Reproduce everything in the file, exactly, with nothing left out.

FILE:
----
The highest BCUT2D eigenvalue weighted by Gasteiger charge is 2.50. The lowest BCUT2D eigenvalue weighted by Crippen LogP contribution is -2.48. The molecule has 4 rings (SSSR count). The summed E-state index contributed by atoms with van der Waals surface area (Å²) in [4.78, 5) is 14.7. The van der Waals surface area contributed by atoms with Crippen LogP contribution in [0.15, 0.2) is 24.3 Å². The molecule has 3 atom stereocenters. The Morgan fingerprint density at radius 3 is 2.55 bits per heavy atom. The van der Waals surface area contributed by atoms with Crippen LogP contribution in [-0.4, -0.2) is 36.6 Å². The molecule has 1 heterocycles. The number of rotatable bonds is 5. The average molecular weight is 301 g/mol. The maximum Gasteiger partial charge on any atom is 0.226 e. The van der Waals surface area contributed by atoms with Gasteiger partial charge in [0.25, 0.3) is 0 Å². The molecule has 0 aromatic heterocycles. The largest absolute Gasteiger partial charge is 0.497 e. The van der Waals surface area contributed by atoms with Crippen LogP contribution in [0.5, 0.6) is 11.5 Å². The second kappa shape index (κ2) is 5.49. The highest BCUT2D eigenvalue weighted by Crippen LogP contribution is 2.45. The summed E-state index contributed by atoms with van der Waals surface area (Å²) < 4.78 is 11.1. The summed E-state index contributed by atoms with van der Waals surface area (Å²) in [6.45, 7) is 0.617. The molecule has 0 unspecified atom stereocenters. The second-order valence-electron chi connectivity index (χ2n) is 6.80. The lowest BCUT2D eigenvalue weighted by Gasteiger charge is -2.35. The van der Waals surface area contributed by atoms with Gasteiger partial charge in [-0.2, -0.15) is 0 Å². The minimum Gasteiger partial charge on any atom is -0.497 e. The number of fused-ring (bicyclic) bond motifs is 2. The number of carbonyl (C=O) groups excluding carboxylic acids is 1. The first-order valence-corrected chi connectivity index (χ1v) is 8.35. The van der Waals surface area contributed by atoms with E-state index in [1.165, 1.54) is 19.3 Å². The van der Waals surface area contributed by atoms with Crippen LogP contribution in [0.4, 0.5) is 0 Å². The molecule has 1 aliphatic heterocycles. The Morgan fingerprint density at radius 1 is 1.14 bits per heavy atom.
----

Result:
The highest BCUT2D eigenvalue weighted by Gasteiger charge is 2.50. The lowest BCUT2D eigenvalue weighted by Crippen LogP contribution is -2.48. The molecule has 4 rings (SSSR count). The summed E-state index contributed by atoms with van der Waals surface area (Å²) in [4.78, 5) is 14.7. The van der Waals surface area contributed by atoms with Crippen LogP contribution in [0.15, 0.2) is 24.3 Å². The molecule has 3 atom stereocenters. The Morgan fingerprint density at radius 3 is 2.55 bits per heavy atom. The van der Waals surface area contributed by atoms with Crippen LogP contribution in [-0.4, -0.2) is 36.6 Å². The molecule has 1 heterocycles. The number of rotatable bonds is 5. The average molecular weight is 301 g/mol. The maximum Gasteiger partial charge on any atom is 0.226 e. The van der Waals surface area contributed by atoms with Gasteiger partial charge in [0.25, 0.3) is 0 Å². The molecule has 0 aromatic heterocycles. The largest absolute Gasteiger partial charge is 0.497 e. The van der Waals surface area contributed by atoms with Crippen LogP contribution in [0.5, 0.6) is 11.5 Å². The second kappa shape index (κ2) is 5.49. The highest BCUT2D eigenvalue weighted by Crippen LogP contribution is 2.45. The summed E-state index contributed by atoms with van der Waals surface area (Å²) < 4.78 is 11.1. The summed E-state index contributed by atoms with van der Waals surface area (Å²) in [6.45, 7) is 0.617. The molecule has 0 unspecified atom stereocenters. The second-order valence-electron chi connectivity index (χ2n) is 6.80. The lowest BCUT2D eigenvalue weighted by Gasteiger charge is -2.35. The van der Waals surface area contributed by atoms with Gasteiger partial charge in [-0.2, -0.15) is 0 Å². The minimum Gasteiger partial charge on any atom is -0.497 e. The number of fused-ring (bicyclic) bond motifs is 2. The number of carbonyl (C=O) groups excluding carboxylic acids is 1. The first-order valence-corrected chi connectivity index (χ1v) is 8.35. The van der Waals surface area contributed by atoms with E-state index in [1.165, 1.54) is 19.3 Å². The van der Waals surface area contributed by atoms with Crippen LogP contribution in [0.4, 0.5) is 0 Å². The molecule has 1 aliphatic heterocycles. The Morgan fingerprint density at radius 1 is 1.14 bits per heavy atom.